New York Post
Two-year-old Kiki Wolhuter, of Zimbabwe, is a lifelong fan of the smiling, carnivorous mammals. The child’s parents introduced her to the predators when she was an infant, bringing her a hyena to cuddle.
Kiki was always destined for a more animal-full life than most. Her dad, Kim Wolhuter, is a wildlife filmmaker and hyena expert, raising his daughter with her mother, Saskia, at Zimbabwe’s Sango Wildlife Lodge.
The trick to befriending the dangerous species, says Kim, 61, is to not feed them. That way, they only come to him expecting love, affection and playtime — but never food.
Recently, he introduced Kiki to a whole pack of the fierce animals.
“I had been running and playing with the hyenas that morning and she pleaded with me that she wanted to run with them,” Kim tells Caters. “I was reluctant at first, because generally hyenas react very differently to small beings. But she begged me and so I thought if I held her, it would be fine.”
The younger hyenas were curious about Kiki, and after a good sniff of her, they decided it was playtime.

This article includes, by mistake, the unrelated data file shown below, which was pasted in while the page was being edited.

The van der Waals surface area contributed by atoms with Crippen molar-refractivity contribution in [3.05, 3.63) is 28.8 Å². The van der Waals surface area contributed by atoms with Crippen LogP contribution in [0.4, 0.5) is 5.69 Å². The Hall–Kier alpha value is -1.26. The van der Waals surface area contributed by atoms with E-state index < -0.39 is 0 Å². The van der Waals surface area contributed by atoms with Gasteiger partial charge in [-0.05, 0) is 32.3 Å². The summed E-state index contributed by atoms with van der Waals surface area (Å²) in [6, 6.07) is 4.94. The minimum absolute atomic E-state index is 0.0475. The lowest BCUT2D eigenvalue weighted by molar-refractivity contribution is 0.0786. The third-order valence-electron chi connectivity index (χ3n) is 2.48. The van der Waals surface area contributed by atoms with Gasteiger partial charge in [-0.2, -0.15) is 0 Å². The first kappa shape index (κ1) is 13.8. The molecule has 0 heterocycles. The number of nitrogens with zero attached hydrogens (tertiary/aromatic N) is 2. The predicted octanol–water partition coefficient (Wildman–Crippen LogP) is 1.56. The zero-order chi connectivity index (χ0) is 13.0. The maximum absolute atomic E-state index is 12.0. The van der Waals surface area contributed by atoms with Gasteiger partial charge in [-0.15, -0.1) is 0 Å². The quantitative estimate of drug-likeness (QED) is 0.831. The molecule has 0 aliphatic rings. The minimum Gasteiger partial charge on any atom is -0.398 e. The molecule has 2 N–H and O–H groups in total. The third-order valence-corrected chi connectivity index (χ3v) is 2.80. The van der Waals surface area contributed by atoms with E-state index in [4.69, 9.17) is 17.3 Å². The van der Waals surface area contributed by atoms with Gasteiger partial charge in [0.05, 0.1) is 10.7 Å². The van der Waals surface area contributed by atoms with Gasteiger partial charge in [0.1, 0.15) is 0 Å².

“I just had to be careful they didn’t nip her. I think once they get more familiar with her, I’ll have to be more careful they don’t hurt her. There’s nothing ‘malicious’ in their play. It is just play,” says Kim, noting that hyenas often give puppy bites which, while intended to be playful, can have painful results for a child as young as Kiki.
But, so far, the aggressive animals have shown her nothing but tender love, and she thinks of them like many children think of regular household pets.
“For her, these are just more animals. For her, they seem like domestic animals because dad plays with them,” says Kim.
While playing with hyenas should be acceptable, Kim feels Disney’s “The Lion King” has made the creatures out to be villainous.
“Today, this film is probably the singular foremost reason why people hate hyenas,” says Kim.